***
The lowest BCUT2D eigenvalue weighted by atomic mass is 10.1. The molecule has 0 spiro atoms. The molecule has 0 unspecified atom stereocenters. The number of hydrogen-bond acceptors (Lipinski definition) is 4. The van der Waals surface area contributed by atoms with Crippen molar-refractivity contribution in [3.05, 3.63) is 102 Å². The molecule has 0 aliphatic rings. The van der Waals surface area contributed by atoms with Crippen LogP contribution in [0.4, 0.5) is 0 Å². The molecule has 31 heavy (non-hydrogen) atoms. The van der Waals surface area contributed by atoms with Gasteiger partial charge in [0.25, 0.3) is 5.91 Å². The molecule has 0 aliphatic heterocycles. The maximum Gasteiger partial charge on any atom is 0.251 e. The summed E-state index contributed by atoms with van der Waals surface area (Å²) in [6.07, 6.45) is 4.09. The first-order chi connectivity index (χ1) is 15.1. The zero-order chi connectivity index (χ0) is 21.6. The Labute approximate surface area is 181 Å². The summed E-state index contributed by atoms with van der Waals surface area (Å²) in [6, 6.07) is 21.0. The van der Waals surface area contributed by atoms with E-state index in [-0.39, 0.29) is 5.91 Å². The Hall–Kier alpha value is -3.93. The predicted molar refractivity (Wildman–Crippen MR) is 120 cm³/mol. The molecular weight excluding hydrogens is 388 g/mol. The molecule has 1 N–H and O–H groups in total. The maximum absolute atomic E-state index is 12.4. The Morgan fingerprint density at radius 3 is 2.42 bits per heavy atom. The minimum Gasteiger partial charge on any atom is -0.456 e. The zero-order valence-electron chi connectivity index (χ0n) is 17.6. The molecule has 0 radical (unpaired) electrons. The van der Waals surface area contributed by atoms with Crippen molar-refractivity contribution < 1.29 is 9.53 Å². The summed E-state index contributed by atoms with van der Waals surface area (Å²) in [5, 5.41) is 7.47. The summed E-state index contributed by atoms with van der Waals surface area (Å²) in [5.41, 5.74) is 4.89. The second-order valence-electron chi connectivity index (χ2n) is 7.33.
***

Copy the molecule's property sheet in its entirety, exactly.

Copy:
The lowest BCUT2D eigenvalue weighted by atomic mass is 10.1. The molecule has 0 spiro atoms. The molecule has 0 unspecified atom stereocenters. The number of hydrogen-bond acceptors (Lipinski definition) is 4. The van der Waals surface area contributed by atoms with Crippen molar-refractivity contribution in [3.05, 3.63) is 102 Å². The molecule has 0 aliphatic rings. The van der Waals surface area contributed by atoms with Crippen LogP contribution in [0.4, 0.5) is 0 Å². The molecule has 31 heavy (non-hydrogen) atoms. The van der Waals surface area contributed by atoms with Gasteiger partial charge in [0.25, 0.3) is 5.91 Å². The molecule has 0 aliphatic heterocycles. The maximum Gasteiger partial charge on any atom is 0.251 e. The summed E-state index contributed by atoms with van der Waals surface area (Å²) in [6.07, 6.45) is 4.09. The first-order chi connectivity index (χ1) is 15.1. The zero-order chi connectivity index (χ0) is 21.6. The Labute approximate surface area is 181 Å². The summed E-state index contributed by atoms with van der Waals surface area (Å²) in [6, 6.07) is 21.0. The van der Waals surface area contributed by atoms with E-state index in [-0.39, 0.29) is 5.91 Å². The Hall–Kier alpha value is -3.93. The predicted molar refractivity (Wildman–Crippen MR) is 120 cm³/mol. The molecular weight excluding hydrogens is 388 g/mol. The molecule has 1 N–H and O–H groups in total. The maximum absolute atomic E-state index is 12.4. The Morgan fingerprint density at radius 3 is 2.42 bits per heavy atom. The minimum Gasteiger partial charge on any atom is -0.456 e. The zero-order valence-electron chi connectivity index (χ0n) is 17.6. The molecule has 0 radical (unpaired) electrons. The van der Waals surface area contributed by atoms with Crippen molar-refractivity contribution < 1.29 is 9.53 Å². The summed E-state index contributed by atoms with van der Waals surface area (Å²) in [5, 5.41) is 7.47. The summed E-state index contributed by atoms with van der Waals surface area (Å²) in [5.41, 5.74) is 4.89. The second-order valence-electron chi connectivity index (χ2n) is 7.33.